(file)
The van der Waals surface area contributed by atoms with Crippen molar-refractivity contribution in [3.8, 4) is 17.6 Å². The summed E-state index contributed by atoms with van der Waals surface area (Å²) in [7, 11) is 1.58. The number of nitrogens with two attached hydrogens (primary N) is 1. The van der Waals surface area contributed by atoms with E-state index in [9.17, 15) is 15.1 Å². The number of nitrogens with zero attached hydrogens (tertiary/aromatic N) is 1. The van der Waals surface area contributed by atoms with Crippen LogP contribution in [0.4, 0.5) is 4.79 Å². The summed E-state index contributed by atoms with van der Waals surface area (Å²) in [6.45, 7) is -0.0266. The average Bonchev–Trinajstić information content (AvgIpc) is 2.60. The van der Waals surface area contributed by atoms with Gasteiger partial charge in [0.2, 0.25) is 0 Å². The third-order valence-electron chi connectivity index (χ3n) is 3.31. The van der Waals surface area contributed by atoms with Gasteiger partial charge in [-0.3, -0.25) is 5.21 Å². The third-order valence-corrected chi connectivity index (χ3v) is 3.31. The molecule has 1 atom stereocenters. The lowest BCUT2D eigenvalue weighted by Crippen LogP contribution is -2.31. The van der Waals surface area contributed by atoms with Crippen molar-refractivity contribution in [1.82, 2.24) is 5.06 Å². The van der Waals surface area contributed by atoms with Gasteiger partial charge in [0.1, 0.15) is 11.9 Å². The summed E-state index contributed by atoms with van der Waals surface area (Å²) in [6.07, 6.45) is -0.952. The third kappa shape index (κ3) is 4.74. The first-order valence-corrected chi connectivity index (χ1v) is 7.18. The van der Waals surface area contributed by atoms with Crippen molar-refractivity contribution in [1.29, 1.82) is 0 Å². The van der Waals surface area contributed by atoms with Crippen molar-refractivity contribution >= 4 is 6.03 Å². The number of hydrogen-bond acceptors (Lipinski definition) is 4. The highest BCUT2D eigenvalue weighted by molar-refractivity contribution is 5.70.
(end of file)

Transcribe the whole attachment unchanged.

The van der Waals surface area contributed by atoms with Crippen molar-refractivity contribution in [3.8, 4) is 17.6 Å². The summed E-state index contributed by atoms with van der Waals surface area (Å²) in [7, 11) is 1.58. The number of nitrogens with two attached hydrogens (primary N) is 1. The van der Waals surface area contributed by atoms with E-state index in [9.17, 15) is 15.1 Å². The number of nitrogens with zero attached hydrogens (tertiary/aromatic N) is 1. The van der Waals surface area contributed by atoms with Crippen LogP contribution in [0.4, 0.5) is 4.79 Å². The summed E-state index contributed by atoms with van der Waals surface area (Å²) in [6.45, 7) is -0.0266. The average Bonchev–Trinajstić information content (AvgIpc) is 2.60. The van der Waals surface area contributed by atoms with Gasteiger partial charge in [0.2, 0.25) is 0 Å². The third-order valence-electron chi connectivity index (χ3n) is 3.31. The van der Waals surface area contributed by atoms with Gasteiger partial charge in [-0.3, -0.25) is 5.21 Å². The third-order valence-corrected chi connectivity index (χ3v) is 3.31. The molecule has 1 atom stereocenters. The lowest BCUT2D eigenvalue weighted by Crippen LogP contribution is -2.31. The van der Waals surface area contributed by atoms with Crippen molar-refractivity contribution in [1.82, 2.24) is 5.06 Å². The van der Waals surface area contributed by atoms with Gasteiger partial charge in [0.1, 0.15) is 11.9 Å². The summed E-state index contributed by atoms with van der Waals surface area (Å²) in [6.07, 6.45) is -0.952. The third kappa shape index (κ3) is 4.74. The first-order valence-corrected chi connectivity index (χ1v) is 7.18. The van der Waals surface area contributed by atoms with Crippen molar-refractivity contribution in [1.29, 1.82) is 0 Å². The van der Waals surface area contributed by atoms with Crippen molar-refractivity contribution >= 4 is 6.03 Å². The number of hydrogen-bond acceptors (Lipinski definition) is 4. The highest BCUT2D eigenvalue weighted by molar-refractivity contribution is 5.70.